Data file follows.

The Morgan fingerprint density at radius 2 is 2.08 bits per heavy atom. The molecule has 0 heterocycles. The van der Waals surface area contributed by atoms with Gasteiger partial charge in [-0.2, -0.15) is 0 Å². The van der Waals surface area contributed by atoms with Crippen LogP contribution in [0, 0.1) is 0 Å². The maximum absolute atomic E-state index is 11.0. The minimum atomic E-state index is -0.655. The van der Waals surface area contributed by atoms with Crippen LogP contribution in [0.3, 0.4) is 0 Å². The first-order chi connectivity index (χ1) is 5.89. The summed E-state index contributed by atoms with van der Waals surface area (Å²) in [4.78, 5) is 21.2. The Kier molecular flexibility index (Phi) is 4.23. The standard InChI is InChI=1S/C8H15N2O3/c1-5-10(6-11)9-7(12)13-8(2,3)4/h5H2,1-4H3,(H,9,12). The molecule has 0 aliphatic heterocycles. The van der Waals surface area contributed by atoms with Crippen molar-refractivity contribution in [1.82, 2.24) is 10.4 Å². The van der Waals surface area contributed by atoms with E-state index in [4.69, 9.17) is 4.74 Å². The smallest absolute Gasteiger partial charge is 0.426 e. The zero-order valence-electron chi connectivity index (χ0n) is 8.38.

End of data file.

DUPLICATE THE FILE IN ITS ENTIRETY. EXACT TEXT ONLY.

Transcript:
The Morgan fingerprint density at radius 2 is 2.08 bits per heavy atom. The molecule has 0 heterocycles. The van der Waals surface area contributed by atoms with Gasteiger partial charge in [-0.2, -0.15) is 0 Å². The van der Waals surface area contributed by atoms with Crippen LogP contribution in [0, 0.1) is 0 Å². The maximum absolute atomic E-state index is 11.0. The minimum atomic E-state index is -0.655. The van der Waals surface area contributed by atoms with Crippen LogP contribution in [0.3, 0.4) is 0 Å². The first-order chi connectivity index (χ1) is 5.89. The summed E-state index contributed by atoms with van der Waals surface area (Å²) in [4.78, 5) is 21.2. The Kier molecular flexibility index (Phi) is 4.23. The standard InChI is InChI=1S/C8H15N2O3/c1-5-10(6-11)9-7(12)13-8(2,3)4/h5H2,1-4H3,(H,9,12). The molecule has 0 aliphatic heterocycles. The van der Waals surface area contributed by atoms with Crippen molar-refractivity contribution in [1.82, 2.24) is 10.4 Å². The van der Waals surface area contributed by atoms with E-state index in [4.69, 9.17) is 4.74 Å². The smallest absolute Gasteiger partial charge is 0.426 e. The zero-order valence-electron chi connectivity index (χ0n) is 8.38.